Blizzard leaks, major launches for major titles, and another Twitch streamer defects
|Flob @ Checkpoint||Oct 27, 2019||4|
Welcome back to Checkpoint!
This week we look at some Blizzard leaks ahead of the company’s annual conference this weekend, the release of The Outer Worlds and Modern Warfare, and another high-profile shift from Twitch to Mixer.
Let’s get into it.
Deal with the Devil
The last week has seen some interesting BlizzCon leaks, with Blizzard working to offer up a slate of major announcements to buoy its recent poor fortunes.
ESPN obtained a training guide for the event that contained some tidbits about the arrival of Overwatch 2. If the report is correct, it’ll feature a four-player story experience set in Rio de Janeiro, with hero talents and in-game items. The PVP game will feature a new mode, Push, starting with a map set in Toronto. And it looks likely that we’ll see a long-awaited hero, Echo, arrive with the game.
I'll be watching with interest in the hopes that talents don’t make their way over to the PVP side. For me, the most interesting part about Overwatch comes from combining heroes with fixed toolkits and allowing the final outcome to hang on a mixture of reactive strategization, mechanical skill, game sense, and teamwork. I don’t see heroes whose abilities change depending on time investment and leveling as an appealing addition to that.
To wash away the bad taste left by Diablo: Immortal, Blizzard seems sure to announce Diablo IV. Leaks from a Diablo art book set to ship the day after BlizzCon make references to the fourth installment.
Of course, BlizzCon’s timing means it will fall under the shadow of recent scandals. The onus is on Blizzard to use the opening ceremony to deal with the Blitzchung controversy in an appropriate and satisfying way so that attention can fall on its announcements. With BlizzCon protests planned and other game companies doing a much better job of supporting basic human rights, even by doing very little, the pressure is on.
Release the Hounds
The Outer Worlds, a role-playing game in a setting reminiscent of the Fallout universe, has landed and reviewers and players alike are loving it. If you’re an Xbox Game Pass subscriber, it’s already included in your subscription.
Call of Duty: Modern Warfare also launched this week, and its reviews are what we’ve come to expect of Call of Duty games: a flawed but serviceable shooter that continues the tradition of the series.
Hot on the heels of the Realm of Magic pack, we’ve got unofficial confirmation of a university-themed Sims 4 expansion called Discover University. University expansions are a mainstay of the series, with The Sims 2: University and The Sims 3: University Life both favorites among the playerbase.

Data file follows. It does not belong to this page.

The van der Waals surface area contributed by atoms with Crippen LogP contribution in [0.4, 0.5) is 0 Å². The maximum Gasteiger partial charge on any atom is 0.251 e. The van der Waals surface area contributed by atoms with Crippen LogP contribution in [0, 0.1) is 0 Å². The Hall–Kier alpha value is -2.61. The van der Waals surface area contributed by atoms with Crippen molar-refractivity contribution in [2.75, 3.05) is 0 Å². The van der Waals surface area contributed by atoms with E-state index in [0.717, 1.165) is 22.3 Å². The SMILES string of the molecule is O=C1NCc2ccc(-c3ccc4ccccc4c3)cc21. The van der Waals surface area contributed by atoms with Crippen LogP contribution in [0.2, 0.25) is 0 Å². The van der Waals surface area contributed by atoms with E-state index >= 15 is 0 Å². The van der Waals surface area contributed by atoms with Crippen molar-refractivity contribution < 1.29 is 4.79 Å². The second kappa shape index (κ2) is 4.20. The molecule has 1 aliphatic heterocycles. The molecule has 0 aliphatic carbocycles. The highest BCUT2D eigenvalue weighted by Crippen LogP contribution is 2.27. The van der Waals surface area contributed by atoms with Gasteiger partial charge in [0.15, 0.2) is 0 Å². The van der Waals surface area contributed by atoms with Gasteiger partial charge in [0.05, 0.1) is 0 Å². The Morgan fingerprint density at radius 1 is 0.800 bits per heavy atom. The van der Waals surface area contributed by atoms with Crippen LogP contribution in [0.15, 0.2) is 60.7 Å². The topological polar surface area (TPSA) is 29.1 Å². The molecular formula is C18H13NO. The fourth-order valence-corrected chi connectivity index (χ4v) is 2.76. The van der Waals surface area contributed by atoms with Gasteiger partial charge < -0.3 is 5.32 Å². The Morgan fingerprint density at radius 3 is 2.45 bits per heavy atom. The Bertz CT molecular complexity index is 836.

Flailing Fallout 76 has announced a $12.99/month subscription that enables private worlds, unlimited junk storage, a survival tent with a placeable fast travel point, and 1650 atoms to use in the shop in each month. Aside from likely being too little, too late, and at a time when single-game subscriptions seem somewhat quaint, the launch has been a mess of issues.
Finally, with developer Starbreeze facing financial woes, it has reopened development of fan-favorite Payday 2, one year after it set the game to end-of-life. The company has acknowledged that it is breaking its earlier promise that any future additions would be free, but is being refreshingly honest about its financial situation and need for support from players who love the title.
Delay N’ Pray
Some high-profile release delays this week. Ubisoft seems to have delayed most of its AAA slate, with Watch Dogs: Legion and Rainbow Six Quarantine blowing into the 2020-2021 fiscal year. Ubisoft shares have taken a tumble on the news.
Two months after Ninja left Twitch for the greener pastures of Microsoft’s Mixer, another Twitch mega-streamer has made the leap. Shroud, who came up as a Counter-Strike player and more recently has played battle royale games like PlayerUnknown’s Battlegrounds and Apex Legends, announced his transition on Thursday.
While it’s too soon to know how this will change the streaming ecosystem, an analysis by Streamlabs and Newzoo earlier this month dissected the impact of Ninja’s move. Mixer’s viewership is actually down, and unless you really love the battle royale genre, it seems to me like it has been a good thing for Twitch. Fortnite, which once dominated the Twitch homepage, has been declining in viewership for more than a year but is down 24% in the last quarter alone.
Since the start of the year, unique channels on Twitch have declined by 32%, possibly due to saturation and increased difficulty in breaking through. But with larger streamers falling away due to business considerations, the average concurrent viewership across all channels on Twitch is up 3.5%. That’s an average across large and small streamers alike, so it’s feasible that upstarts are seeing larger gains, and I’ve certainly been watching more streamers in the midrange. The lesson here is that if you’re passionate enough about your side project to push through the hard times, you’ll be well-positioned to take advantage when circumstances change — and they always do.
That’s it for this edition.
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